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HEAL Committee Report

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1. Health Canada, in conjunction with a new separate NHP Expert Advisory Committee, set out an appropriate definition of NHPs and amend the Food and Drugs Act accordingly.

2. Health Canada, in conjunction with the new NHP Expert Advisory Committee, examine the status of bulk herbs for legislative purposes.

Expertise and Regulatory Structure

3. The Government give consideration to the advisability of creating a new regulatory authority for NHPs that reports directly to the Assistant Deputy Minister of the Health Protection Branch.

4. The structure for this new regulatory authority be established within the next six months and be permanently staffed by individuals with expertise and experience in the field of NHPs.

5. The selection of personnel be agreeable to both government and NHP stakeholders.

6. When necessary, working groups reflecting the various segments that make up the NHP category be set up to advise the new regulatory authority.

7. All relevant inspection personnel be provided with training specific to NHPs.

8. The necessary process to amend the Food and Drugs Act not delay in any way the implementation of the regulatory and administrative changes that can proceed at this time.

9. An Expert Advisory Committee be established immediately to assist Health Canada in the general and specific tasks necessary to design a new NHP regulatory environment.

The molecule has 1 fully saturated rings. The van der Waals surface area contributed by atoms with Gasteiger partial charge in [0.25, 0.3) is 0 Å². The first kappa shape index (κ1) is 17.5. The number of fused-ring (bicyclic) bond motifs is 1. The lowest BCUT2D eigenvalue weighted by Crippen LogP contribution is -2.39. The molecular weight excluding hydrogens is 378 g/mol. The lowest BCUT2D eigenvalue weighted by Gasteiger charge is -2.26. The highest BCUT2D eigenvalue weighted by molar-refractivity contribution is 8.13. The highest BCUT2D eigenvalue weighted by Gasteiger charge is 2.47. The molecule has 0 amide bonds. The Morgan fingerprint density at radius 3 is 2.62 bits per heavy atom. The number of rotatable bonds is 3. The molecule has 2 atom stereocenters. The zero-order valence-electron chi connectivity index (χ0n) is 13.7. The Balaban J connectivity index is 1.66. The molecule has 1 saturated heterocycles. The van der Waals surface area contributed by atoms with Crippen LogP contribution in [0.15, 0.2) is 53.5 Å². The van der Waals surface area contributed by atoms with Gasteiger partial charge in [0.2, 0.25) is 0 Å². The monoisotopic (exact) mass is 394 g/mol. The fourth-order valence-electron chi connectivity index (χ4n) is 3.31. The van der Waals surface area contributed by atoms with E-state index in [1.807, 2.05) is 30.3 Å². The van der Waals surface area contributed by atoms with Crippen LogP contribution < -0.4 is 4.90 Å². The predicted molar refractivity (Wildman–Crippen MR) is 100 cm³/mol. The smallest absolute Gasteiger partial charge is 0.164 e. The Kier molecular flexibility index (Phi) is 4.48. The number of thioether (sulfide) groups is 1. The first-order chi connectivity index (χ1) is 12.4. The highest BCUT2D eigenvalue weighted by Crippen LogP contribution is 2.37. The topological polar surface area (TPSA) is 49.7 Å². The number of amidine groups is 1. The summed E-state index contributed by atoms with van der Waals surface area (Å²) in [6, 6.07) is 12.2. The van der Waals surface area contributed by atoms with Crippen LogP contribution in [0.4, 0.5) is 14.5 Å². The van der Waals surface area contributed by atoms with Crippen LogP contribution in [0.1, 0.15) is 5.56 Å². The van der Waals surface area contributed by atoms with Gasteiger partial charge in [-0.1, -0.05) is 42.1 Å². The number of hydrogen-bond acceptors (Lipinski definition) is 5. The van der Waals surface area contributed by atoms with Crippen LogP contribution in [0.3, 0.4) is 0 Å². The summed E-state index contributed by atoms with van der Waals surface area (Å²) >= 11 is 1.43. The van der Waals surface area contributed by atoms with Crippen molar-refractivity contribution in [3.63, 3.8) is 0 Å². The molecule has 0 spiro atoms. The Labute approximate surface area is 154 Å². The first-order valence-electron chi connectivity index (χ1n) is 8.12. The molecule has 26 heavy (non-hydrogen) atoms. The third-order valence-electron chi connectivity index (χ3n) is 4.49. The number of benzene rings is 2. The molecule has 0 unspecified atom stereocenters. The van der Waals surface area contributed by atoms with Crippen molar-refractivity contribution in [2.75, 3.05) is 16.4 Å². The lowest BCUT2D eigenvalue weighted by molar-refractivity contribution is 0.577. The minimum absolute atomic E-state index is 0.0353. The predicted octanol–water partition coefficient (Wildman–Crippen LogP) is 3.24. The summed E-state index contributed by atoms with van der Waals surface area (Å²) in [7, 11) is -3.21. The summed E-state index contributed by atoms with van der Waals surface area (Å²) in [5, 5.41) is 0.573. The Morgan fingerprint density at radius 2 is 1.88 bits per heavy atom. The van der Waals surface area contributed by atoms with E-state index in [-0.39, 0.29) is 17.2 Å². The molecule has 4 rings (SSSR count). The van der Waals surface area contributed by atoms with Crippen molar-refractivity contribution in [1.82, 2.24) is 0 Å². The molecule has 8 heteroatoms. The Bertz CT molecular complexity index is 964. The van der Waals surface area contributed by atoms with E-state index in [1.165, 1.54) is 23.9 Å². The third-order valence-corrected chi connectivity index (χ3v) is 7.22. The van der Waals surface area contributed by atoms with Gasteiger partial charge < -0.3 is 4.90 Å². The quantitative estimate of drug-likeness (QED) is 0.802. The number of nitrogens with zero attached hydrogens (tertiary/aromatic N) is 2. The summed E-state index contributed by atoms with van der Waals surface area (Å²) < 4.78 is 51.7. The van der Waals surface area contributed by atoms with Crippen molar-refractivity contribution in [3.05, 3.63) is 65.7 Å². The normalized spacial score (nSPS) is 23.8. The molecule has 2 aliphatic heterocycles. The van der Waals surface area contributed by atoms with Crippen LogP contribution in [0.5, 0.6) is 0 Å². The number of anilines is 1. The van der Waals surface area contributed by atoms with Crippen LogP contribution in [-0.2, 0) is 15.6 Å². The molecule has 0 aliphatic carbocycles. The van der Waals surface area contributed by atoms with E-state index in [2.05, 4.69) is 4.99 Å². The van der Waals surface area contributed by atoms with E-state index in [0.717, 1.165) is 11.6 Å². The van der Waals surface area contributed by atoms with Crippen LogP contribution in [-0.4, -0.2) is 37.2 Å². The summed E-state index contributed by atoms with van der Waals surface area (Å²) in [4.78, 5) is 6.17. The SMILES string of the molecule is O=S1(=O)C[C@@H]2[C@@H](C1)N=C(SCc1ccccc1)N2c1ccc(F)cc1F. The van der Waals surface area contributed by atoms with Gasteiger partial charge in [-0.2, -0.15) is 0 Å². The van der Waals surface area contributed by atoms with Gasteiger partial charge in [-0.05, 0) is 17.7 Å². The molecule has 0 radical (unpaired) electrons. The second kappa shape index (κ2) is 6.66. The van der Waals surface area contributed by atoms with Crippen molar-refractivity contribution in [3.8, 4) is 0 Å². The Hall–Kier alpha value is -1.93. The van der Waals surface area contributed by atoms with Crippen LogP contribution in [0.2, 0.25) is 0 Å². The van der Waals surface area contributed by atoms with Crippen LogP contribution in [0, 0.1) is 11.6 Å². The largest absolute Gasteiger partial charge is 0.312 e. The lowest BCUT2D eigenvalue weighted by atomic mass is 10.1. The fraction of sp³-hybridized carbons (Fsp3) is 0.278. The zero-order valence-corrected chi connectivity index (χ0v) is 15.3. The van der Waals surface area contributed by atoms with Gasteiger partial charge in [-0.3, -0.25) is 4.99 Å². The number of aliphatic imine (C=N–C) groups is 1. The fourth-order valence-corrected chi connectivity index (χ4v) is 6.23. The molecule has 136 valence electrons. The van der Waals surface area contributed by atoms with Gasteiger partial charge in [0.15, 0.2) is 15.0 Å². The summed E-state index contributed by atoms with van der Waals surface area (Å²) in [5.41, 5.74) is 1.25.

10. This Expert Advisory Committee review the re-establishment options for an NHP section with research and laboratory capacities and report its findings to Health Canada.

11. The selection of members for the Expert Advisory Committee be agreeable to both NHP stakeholders and Health Canada.


12. The new regulatory authority assume primary responsibility for assessing safety of products.

13. General safety protocols be developed by the Expert Advisory Committee based on EAC judgements of reasonable evidence.

14. When necessary, this regulatory authority establish appropriate working groups to assess the safety of specific products.

Quality/Good Manufacturing Practices

15. Health Canada, in collaboration with the NHP industry, establish appropriate GMP guidelines reflective of the different nature of NHPs.

16. GMP standards for NHPs include specific quality control and testing for herbal products.

17. Manufacturers, packagers, importers and distributors of NHPs, whether located in Canada or abroad, be obliged to hold valid establishment licenses.

18. Inspection activities be performed consistently and on a regular basis by inspectors knowledgeable about the products.


19. NHPs be allowed to make health claims, including structure-function claims, risk-reduction claims and treatment claims.

20. Claims be assessed to ensure that there is reasonable evidence supporting the claim.